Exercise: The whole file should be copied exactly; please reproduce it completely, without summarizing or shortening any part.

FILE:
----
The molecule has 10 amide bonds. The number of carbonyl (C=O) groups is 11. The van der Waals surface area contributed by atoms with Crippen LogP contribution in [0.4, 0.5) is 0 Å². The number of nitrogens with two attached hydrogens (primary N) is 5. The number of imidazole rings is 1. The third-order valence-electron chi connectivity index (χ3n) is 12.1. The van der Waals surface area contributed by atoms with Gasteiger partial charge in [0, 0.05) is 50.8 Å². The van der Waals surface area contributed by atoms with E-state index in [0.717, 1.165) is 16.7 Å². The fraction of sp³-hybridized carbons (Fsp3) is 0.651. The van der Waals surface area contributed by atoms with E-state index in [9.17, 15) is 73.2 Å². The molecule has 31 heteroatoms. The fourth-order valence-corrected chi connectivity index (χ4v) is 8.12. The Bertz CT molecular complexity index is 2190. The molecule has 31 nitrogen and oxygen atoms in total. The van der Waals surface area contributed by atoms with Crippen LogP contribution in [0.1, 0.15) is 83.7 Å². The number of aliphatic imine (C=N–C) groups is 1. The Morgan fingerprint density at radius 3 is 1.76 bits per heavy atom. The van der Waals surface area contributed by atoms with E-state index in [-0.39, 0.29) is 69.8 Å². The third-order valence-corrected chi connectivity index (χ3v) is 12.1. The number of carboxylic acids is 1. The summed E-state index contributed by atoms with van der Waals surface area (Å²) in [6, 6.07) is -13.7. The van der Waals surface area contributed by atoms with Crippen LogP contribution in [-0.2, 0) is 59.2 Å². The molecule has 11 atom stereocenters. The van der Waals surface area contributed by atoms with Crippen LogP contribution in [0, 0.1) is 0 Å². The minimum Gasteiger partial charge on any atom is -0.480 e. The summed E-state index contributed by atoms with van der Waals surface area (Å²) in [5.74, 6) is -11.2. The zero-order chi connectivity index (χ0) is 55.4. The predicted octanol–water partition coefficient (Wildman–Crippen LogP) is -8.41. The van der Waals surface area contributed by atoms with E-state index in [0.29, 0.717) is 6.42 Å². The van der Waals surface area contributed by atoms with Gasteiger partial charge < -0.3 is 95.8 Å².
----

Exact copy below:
The molecule has 10 amide bonds. The number of carbonyl (C=O) groups is 11. The van der Waals surface area contributed by atoms with Crippen LogP contribution in [0.4, 0.5) is 0 Å². The number of nitrogens with two attached hydrogens (primary N) is 5. The number of imidazole rings is 1. The third-order valence-electron chi connectivity index (χ3n) is 12.1. The van der Waals surface area contributed by atoms with Gasteiger partial charge in [0, 0.05) is 50.8 Å². The van der Waals surface area contributed by atoms with E-state index in [0.717, 1.165) is 16.7 Å². The fraction of sp³-hybridized carbons (Fsp3) is 0.651. The van der Waals surface area contributed by atoms with E-state index in [9.17, 15) is 73.2 Å². The molecule has 31 heteroatoms. The fourth-order valence-corrected chi connectivity index (χ4v) is 8.12. The Bertz CT molecular complexity index is 2190. The molecule has 31 nitrogen and oxygen atoms in total. The van der Waals surface area contributed by atoms with Crippen LogP contribution in [0.1, 0.15) is 83.7 Å². The number of aliphatic imine (C=N–C) groups is 1. The Morgan fingerprint density at radius 3 is 1.76 bits per heavy atom. The van der Waals surface area contributed by atoms with E-state index in [-0.39, 0.29) is 69.8 Å². The third-order valence-corrected chi connectivity index (χ3v) is 12.1. The number of carboxylic acids is 1. The summed E-state index contributed by atoms with van der Waals surface area (Å²) in [6, 6.07) is -13.7. The van der Waals surface area contributed by atoms with Crippen LogP contribution in [-0.2, 0) is 59.2 Å². The molecule has 11 atom stereocenters. The van der Waals surface area contributed by atoms with Crippen LogP contribution in [0, 0.1) is 0 Å². The minimum Gasteiger partial charge on any atom is -0.480 e. The summed E-state index contributed by atoms with van der Waals surface area (Å²) in [5.74, 6) is -11.2. The zero-order chi connectivity index (χ0) is 55.4. The predicted octanol–water partition coefficient (Wildman–Crippen LogP) is -8.41. The van der Waals surface area contributed by atoms with E-state index in [0.29, 0.717) is 6.42 Å². The van der Waals surface area contributed by atoms with Gasteiger partial charge < -0.3 is 95.8 Å².